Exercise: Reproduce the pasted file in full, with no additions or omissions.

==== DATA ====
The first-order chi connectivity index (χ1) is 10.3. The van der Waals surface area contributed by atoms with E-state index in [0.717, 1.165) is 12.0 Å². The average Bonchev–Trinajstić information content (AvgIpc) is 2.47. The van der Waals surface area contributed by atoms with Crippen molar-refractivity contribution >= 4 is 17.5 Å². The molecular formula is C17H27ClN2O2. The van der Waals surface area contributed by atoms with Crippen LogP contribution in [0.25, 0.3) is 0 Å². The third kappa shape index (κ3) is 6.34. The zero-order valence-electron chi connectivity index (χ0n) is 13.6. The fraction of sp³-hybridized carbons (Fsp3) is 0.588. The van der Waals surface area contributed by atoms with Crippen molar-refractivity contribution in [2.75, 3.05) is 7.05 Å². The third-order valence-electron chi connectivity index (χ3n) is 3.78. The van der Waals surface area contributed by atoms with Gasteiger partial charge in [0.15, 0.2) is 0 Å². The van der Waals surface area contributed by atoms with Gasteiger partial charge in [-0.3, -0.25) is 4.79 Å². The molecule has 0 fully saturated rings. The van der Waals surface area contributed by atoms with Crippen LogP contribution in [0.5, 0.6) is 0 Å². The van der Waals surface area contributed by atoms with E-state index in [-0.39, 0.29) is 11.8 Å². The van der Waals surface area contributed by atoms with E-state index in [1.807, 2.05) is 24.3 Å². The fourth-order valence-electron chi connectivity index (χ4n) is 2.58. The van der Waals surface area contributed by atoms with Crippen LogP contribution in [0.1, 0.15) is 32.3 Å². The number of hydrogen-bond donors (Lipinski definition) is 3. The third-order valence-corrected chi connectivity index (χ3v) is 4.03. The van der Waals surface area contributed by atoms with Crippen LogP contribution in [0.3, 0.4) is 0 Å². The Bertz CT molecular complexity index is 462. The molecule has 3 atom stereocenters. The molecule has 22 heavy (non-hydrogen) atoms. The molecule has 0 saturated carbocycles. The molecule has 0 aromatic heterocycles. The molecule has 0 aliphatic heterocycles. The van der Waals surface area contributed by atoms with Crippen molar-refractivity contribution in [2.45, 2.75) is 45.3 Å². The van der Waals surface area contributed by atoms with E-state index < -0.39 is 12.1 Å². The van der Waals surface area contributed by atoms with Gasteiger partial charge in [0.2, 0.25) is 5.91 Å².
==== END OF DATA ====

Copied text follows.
The first-order chi connectivity index (χ1) is 10.3. The van der Waals surface area contributed by atoms with E-state index in [0.717, 1.165) is 12.0 Å². The average Bonchev–Trinajstić information content (AvgIpc) is 2.47. The van der Waals surface area contributed by atoms with Crippen molar-refractivity contribution >= 4 is 17.5 Å². The molecular formula is C17H27ClN2O2. The van der Waals surface area contributed by atoms with Crippen LogP contribution in [0.25, 0.3) is 0 Å². The third kappa shape index (κ3) is 6.34. The zero-order valence-electron chi connectivity index (χ0n) is 13.6. The fraction of sp³-hybridized carbons (Fsp3) is 0.588. The van der Waals surface area contributed by atoms with Crippen molar-refractivity contribution in [2.75, 3.05) is 7.05 Å². The third-order valence-electron chi connectivity index (χ3n) is 3.78. The van der Waals surface area contributed by atoms with Gasteiger partial charge in [0.15, 0.2) is 0 Å². The van der Waals surface area contributed by atoms with Gasteiger partial charge in [-0.3, -0.25) is 4.79 Å². The molecule has 0 fully saturated rings. The van der Waals surface area contributed by atoms with Crippen LogP contribution in [0.5, 0.6) is 0 Å². The van der Waals surface area contributed by atoms with E-state index in [-0.39, 0.29) is 11.8 Å². The van der Waals surface area contributed by atoms with E-state index in [1.807, 2.05) is 24.3 Å². The fourth-order valence-electron chi connectivity index (χ4n) is 2.58. The van der Waals surface area contributed by atoms with Crippen LogP contribution in [0.1, 0.15) is 32.3 Å². The number of hydrogen-bond donors (Lipinski definition) is 3. The third-order valence-corrected chi connectivity index (χ3v) is 4.03. The van der Waals surface area contributed by atoms with Crippen LogP contribution in [0.3, 0.4) is 0 Å². The Bertz CT molecular complexity index is 462. The molecule has 3 atom stereocenters. The molecule has 22 heavy (non-hydrogen) atoms. The molecule has 0 saturated carbocycles. The molecule has 0 aromatic heterocycles. The molecule has 0 aliphatic heterocycles. The van der Waals surface area contributed by atoms with Crippen molar-refractivity contribution in [2.45, 2.75) is 45.3 Å². The van der Waals surface area contributed by atoms with E-state index < -0.39 is 12.1 Å². The van der Waals surface area contributed by atoms with Gasteiger partial charge in [0.2, 0.25) is 5.91 Å².